We’re burning up rubber here in the depths of Forgotten Fiberglass…..bringing to the surface lost and forgotten cars – mostly fiberglass – that deserve recognition and respect. Today’s story is another in a series of articles on a custom coachbuilder who worked in metal and not ‘glass, and that’s Spohn Coachworks of Ravensburg, Germany.
I’ve been giving the wild customs of “Spohn Coachworks” recently because a Spohn Veritas car is coming up for auction soon (click here to learn more about the Spohn Veritas that will soon be auctioned in Chicago, Illinois.) I hope that providing additional information about Spohn via our website, that those interested in the car at the auction can appreciate its history and significance in the early years of custom cars in America.
As I’ve said before, it’s an exciting time to learn about these early postwar American sports and custom cars, so let’s take a look at the pictures that have been prepped for the upcoming auction in November 2011.
1949 Spohn Veritas Sports Car Special: Pre-Auction Pictures
Thoughts About Spohn and Veritas:
We have recently been featuring more focus on the postwar custom cars of Spohn – both because they are a neat piece of history for American custom cars and that little attention has been given to these cars in recent years.
Wayne Graefen, Sphon owner and enthusiast has been with us on this research at every step, and other folks such as Michael Lamm, Alden Jewell, and Glenn Brummer have been a big part of this research too. And the proof is in the pudding, as they say. Click here to review the current articles posted on Forgotten Fiberglass about Spohn Coachworks.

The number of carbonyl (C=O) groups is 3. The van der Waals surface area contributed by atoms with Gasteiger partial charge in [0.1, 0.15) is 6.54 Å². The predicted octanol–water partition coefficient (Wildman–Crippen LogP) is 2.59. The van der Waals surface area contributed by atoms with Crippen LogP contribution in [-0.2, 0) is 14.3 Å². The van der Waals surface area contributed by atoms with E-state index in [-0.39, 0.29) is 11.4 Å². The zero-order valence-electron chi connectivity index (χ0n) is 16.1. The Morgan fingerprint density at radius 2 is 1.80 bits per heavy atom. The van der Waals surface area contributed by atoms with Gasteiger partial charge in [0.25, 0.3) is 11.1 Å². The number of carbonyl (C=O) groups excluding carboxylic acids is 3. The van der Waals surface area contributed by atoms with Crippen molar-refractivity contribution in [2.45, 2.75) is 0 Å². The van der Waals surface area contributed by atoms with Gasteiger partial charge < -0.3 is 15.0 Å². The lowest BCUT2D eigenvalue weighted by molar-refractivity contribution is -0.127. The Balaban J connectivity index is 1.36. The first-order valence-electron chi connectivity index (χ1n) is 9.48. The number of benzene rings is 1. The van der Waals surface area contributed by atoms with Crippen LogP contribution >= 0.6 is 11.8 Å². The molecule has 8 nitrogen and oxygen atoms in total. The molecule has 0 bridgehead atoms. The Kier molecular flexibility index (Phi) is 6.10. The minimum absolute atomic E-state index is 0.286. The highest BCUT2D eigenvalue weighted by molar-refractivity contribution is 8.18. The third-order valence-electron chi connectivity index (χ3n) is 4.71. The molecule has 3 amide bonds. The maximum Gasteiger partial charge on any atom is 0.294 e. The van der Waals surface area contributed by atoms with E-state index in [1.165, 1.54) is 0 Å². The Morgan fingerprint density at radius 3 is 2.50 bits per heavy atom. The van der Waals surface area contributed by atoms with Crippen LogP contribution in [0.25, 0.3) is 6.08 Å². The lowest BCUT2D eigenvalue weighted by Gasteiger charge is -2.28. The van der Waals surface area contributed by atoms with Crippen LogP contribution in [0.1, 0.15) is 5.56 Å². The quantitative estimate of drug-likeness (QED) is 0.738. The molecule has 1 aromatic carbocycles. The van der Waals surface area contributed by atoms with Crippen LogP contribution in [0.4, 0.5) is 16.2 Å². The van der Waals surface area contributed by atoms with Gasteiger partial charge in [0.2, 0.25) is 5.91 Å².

Based on the article we posted last week from Special Interest Autos in 1974, author Michael Lamm shared some information “gems” about Spohn and Veritas, and the most interesting revelation is that Josef Eiwanger Jr., (owner and operator of Spohn Coachworks from 1945 thru its closing in 1957) claimed to have built 12 bodies for Veritas – some brand new from the factory and some modifications or “customs” which included the car about to be auctioned. In fact, this is what he shared in the 1974 article about Spohn:
“At the same time that Spohn was building one-offs for GI’s, the company was also turning out bodies for the newly funded Veritas Automobilwerke. The Veritas sports car was established in 1946 by former BMW employees, and it survived as a make until 1953. Spohn built a dozen or so custom bodies for Veritas, as did Baur of Stuttgart – far-out open jobs, sometimes with Spohn / LeSabre-type fins.”
Here are some of the pictures we’ve been able to find so far concerning Spohn bodied Veritas sports cars – with custom car features. It’s not known whether these represent the same car rebodied or several different cars, but given the information shared by Josef Eiwanger above, the evidence now points to the possibility that there were at least two different “custom Veritas sports cars” with the LeSabre treatment shown below.
There are photos of Spohn bodied Veritas sports cars that were not “customized.” Click here to see 4 more Spohn bodied Veritas cars – but these are sports cars and not “custom cars.” This leaves 6 undocumented Spohn Veritas cars at this time.
It’s interesting that the firewall badge on this car shows the designation “SP” which – at this time – I’m attributing to “Spohn.” Of course this is just speculation, and one of the Veritas historians out there could perhaps enlighten us on their thoughts concerning the stamping of the Veritas firewall badge with “SP.” It could have an entirely diffrent meaning.
So….if any of you are up there at the auction in early November, be sure to take several pictures of the car and send our way. What a wonderful car this will make for an excited new owner.
Hope you enjoyed the story, and until next time…
Glass on gang…
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